“We, the journalists, have part of what it takes to create an informative and exciting site. You, the users, have the other part.”
Yesterday, Andrew Sullivan announced that he’s parting ways with the Daily Beast and taking his blog, The Daily Dish, independent. Truly independent: no advertisers! (Though he hasn’t ruled that out for the future.) Today he announced that he’s already raised a third of his $900,000 annual budget by asking loyal readers to pay $19.99– or more if they choose. I’m a big fan of the site, and a daily user, so I bought a membership on the first day. And I’m rooting for Sullivan and his team.
What interests me most about his gamble is what Andrew Sullivan is gambling on: the relationship between an obsessive blogger and his most loyal users. As Mathew Ingram puts it: “Sullivan is betting that his personal brand and goodwill with his readers is enough to convince a substantial proportion of them to fund his writing.”
Thus: “The only completely clear and transparent way to do this, we concluded, was to become totally independent of other media entities and rely entirely on you for our salaries, health insurance, and legal, technological and accounting expenses.”
Independence from big media = dependence on passionate users. Before they ran this calculation, Sullivan and his team (it totals seven people) had several indicators of how strong their relationship with the users actually was. For example: “The computers say the average Dish reader spends up to 17 minutes a day on the site – a massive investment of time and energy.”
Another indicator was the contents of the inbox. Conor Friedersdorf filled in on the staff of the Daily Dish when Sullivan and his team were employed by The Atlantic. He describes what it’s like to sift through the emails that come in to the Dish:
I finally saw the reader inbox in all its glory while guest blogging for Sullivan as he vacationed. It’s a gig I did several times, all of them while The Dish was hosted here at The Atlantic. I’ve never received so much delightful correspondence. The Dish readership is massive, highly educated, ideologically diverse, employed in a stunning array of fields, and spread out across the world. Of course, those same attributes characterize the readership here at The Atlantic, and I’ve gotten tons of wonderful emails in the course of my current job, but something about the blogger’s personal, informal tone inspires correspondence of a different character. Compare the comments on the average item here at The Atlantic with the loyal readers Ta-Nehisi Coates has cultivated in the comments section of his blog, where it’s more like an intimate community.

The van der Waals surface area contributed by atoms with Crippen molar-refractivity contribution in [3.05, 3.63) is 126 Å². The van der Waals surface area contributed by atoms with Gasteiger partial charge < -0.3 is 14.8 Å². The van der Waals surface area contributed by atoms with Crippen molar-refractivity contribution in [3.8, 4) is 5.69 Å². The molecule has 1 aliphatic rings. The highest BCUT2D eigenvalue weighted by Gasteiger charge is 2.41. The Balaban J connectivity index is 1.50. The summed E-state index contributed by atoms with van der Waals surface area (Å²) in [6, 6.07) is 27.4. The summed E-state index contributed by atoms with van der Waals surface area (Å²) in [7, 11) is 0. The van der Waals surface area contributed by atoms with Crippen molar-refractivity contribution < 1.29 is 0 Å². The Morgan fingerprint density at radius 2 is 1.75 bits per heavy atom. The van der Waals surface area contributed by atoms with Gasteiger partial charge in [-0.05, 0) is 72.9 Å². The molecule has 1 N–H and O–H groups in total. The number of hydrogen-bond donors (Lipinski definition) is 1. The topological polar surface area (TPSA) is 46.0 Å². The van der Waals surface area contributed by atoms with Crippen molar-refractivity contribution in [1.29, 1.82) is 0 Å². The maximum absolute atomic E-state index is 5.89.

At The Daily Dish, I once asked readers in advance of a road trip across The South what I should see. I didn’t just get hundreds of suggestions; I didn’t just get extended essays on the geography, sociology, and competing styles of barbecue that characterize the region; I didn’t just get notes from people in eleven states; I also got invitations to stay overnight with Dish readers in a dozen cities, or to stop by for dinner at the houses of their parents, or to please write if I passed through where they live so they could at the very least buy me a cold beer. I was just a guest blogger. I don’t doubt that Sullivan could live rent free for five years if he asked nicely.
In other words, core users have been “giving” to Sullivan’s site for years. They have been giving their time, their persistent attention, their loyalty (meaning: a bond strong enough to withstand the moments when Sullivan offends the user with his opinions and unruly emotions) and such other contributions as can be seen only by sifting though the inbox.
Q. Can you charge for news and commentary on the web?
A. It depends.
It depends on how strong the relationship is between you and the regular users of your site. Sullivan and crew have ample reason to bet on that relationship– not only the stats, but the inbox, out of which emerges regular features like View from Your Window and the curated reader comment posts. The Daily Dish is mainly an aggregation site. The editors find some of the stuff, the users find the rest.